Spotlight on Young Nature Leaders: Tanya Clark
Enlightening, grounding, inspiring; three words to describe Tanya Clark’s experience as a Young Woman for Nature mentee.
Tanya Clark leads on Development at Couchiching Conservancy in Orillia. She is currently actively working to protect a significant place called the Black River Wildlands, a region east of Lake Couchiching. There are a variety of species at risk, natural flood protection and important aquifers. The Black River is an incredibly diverse place, including rocky sections through the Washago area, and section farther up the river are deep sands. Growing up playing in the Black River, this natural area has held a special place in her heart for years. Her family has been camping along the river for over 25 years.
Tanya was first introduced to Nature Canada through a community called the Better Organizations for Nature Community of Practice. An initiative aimed to bring different organizations together to learn from each other and work toward a common goal of protecting and defending nature. She was then invited to become a mentee of the Women for Nature mentorship program and was matched with a mentor who helped her work on specific skills to increase confidence as a young non-profit leader. Specifically, working on management skills and critical thinking.
“Together my mentor and I were able to discuss some challenges and potential solutions. I have since been able to implement a number of practices and strategies into my work.”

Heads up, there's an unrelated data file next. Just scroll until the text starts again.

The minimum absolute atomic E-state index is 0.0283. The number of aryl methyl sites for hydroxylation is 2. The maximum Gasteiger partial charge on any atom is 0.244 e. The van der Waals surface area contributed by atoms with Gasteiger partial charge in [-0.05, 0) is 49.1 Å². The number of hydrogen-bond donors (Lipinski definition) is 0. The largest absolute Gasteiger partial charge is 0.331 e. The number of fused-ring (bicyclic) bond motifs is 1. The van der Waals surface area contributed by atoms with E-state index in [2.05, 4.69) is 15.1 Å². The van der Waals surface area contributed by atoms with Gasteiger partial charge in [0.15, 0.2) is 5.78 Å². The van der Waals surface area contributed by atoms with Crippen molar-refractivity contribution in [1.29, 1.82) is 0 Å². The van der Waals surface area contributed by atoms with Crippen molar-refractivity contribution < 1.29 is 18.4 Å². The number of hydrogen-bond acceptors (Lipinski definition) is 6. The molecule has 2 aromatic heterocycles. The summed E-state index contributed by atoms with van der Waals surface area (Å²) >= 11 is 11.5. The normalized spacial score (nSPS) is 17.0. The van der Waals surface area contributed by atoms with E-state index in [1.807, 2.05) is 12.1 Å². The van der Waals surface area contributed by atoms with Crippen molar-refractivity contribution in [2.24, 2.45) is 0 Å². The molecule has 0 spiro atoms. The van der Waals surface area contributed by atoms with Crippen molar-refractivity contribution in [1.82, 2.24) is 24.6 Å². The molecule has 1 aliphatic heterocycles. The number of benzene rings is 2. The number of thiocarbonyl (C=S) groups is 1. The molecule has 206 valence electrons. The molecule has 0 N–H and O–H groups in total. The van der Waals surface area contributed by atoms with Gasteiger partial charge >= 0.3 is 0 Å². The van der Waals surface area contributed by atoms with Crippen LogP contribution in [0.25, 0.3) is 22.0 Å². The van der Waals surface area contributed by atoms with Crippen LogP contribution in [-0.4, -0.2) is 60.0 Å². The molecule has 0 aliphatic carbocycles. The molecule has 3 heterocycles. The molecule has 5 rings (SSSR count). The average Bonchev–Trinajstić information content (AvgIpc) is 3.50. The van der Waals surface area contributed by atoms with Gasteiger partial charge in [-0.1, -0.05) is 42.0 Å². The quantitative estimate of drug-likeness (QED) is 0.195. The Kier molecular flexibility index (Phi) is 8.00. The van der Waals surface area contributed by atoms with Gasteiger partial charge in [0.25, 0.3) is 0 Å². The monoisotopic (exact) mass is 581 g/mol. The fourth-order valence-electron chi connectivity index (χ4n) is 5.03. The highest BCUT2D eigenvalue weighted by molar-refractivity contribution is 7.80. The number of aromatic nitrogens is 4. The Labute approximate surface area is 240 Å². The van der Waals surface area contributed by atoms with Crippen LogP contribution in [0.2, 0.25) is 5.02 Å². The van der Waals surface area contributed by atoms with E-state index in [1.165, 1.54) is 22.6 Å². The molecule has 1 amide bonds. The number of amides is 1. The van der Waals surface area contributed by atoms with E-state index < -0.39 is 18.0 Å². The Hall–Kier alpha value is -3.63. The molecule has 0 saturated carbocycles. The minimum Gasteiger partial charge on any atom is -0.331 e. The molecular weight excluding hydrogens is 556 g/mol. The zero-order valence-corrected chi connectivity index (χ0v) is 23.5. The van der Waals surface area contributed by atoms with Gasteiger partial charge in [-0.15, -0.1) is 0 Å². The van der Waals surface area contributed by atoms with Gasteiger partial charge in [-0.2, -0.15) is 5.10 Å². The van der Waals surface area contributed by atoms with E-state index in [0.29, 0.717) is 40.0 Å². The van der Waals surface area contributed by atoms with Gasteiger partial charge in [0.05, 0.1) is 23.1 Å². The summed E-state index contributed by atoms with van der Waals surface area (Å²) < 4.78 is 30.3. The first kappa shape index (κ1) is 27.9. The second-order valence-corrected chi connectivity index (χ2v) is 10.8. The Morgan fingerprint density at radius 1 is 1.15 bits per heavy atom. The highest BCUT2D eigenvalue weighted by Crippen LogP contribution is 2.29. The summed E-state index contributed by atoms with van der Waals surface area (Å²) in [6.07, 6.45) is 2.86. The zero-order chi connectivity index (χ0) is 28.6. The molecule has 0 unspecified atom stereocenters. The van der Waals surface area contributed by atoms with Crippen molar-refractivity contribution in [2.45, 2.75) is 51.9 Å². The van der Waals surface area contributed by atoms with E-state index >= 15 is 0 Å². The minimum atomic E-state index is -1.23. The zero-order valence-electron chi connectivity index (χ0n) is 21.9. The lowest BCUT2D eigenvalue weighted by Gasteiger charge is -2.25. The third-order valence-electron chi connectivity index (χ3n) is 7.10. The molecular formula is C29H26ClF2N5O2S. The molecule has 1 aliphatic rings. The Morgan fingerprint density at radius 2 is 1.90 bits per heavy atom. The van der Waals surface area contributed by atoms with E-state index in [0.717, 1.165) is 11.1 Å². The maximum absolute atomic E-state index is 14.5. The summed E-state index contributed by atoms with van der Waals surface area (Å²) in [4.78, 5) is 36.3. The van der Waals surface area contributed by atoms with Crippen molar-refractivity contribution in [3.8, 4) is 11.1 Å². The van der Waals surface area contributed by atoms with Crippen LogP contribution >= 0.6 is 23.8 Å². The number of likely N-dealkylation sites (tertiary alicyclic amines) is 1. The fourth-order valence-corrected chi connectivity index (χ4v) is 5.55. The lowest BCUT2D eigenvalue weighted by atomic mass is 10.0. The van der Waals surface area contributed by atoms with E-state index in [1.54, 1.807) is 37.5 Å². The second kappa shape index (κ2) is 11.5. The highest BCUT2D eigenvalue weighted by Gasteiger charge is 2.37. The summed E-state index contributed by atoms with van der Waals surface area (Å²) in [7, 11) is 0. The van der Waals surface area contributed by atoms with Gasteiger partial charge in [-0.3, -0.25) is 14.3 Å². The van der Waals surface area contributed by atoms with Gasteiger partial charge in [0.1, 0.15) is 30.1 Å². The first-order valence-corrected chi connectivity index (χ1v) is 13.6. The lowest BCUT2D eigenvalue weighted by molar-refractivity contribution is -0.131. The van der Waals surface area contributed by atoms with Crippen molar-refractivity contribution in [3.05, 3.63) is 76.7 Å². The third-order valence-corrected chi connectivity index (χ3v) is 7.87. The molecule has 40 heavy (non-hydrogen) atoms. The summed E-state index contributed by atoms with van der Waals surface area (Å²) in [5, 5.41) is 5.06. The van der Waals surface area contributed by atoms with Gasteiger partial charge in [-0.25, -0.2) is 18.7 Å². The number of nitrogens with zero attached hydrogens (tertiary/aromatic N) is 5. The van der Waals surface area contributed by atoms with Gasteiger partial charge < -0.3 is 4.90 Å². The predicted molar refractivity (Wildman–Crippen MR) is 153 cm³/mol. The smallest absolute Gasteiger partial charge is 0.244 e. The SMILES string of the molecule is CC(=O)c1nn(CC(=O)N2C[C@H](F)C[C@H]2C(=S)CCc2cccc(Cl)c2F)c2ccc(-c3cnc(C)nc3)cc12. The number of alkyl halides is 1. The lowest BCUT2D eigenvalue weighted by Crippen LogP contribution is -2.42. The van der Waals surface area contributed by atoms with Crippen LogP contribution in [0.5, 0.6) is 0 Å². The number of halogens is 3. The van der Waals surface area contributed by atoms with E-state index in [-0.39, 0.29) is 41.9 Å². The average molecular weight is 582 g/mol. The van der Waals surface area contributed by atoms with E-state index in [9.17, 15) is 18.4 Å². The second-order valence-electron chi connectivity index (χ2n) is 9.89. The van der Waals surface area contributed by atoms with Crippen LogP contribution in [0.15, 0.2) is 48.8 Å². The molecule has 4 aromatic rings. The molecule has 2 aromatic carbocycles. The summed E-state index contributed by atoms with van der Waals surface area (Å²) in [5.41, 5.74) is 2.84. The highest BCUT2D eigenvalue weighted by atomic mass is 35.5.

Tanya said that the Women for Nature mentorship came at the perfect time as she is now a team lead in her organization and used these management skills to supervise her team, get curious about problems and look for solutions that work for everyone.
The Women for Nature mentorship enhanced Tanya’s professional skills in order to protect more nature. This passion for protecting nature is a connection that all Women for Nature share. “We need to lift each other up. Our climate crisis and reality feels heavy – in so many ways. Encouraging and learning from the next generation of women is a part of the solution. We have so much to learn from each other.” Tanya said.
Passing on the love of nature to the next generation started from a young age for Tanya. Canoeing with her mother and spending time camping with her family on the river that she is now working to protect. “Something I appreciate so much about conservation and land trust work is that all of this work is interconnected. If you help protect nature in the Couchiching region, it impacts everyone – the people, the species and the future.” People can connect with The Couchiching Conservancy at www.couchichingconserv.ca.
Thanks to Nature Canada’s Women for Nature and our funders for investing in the people powering nature protection nationwide.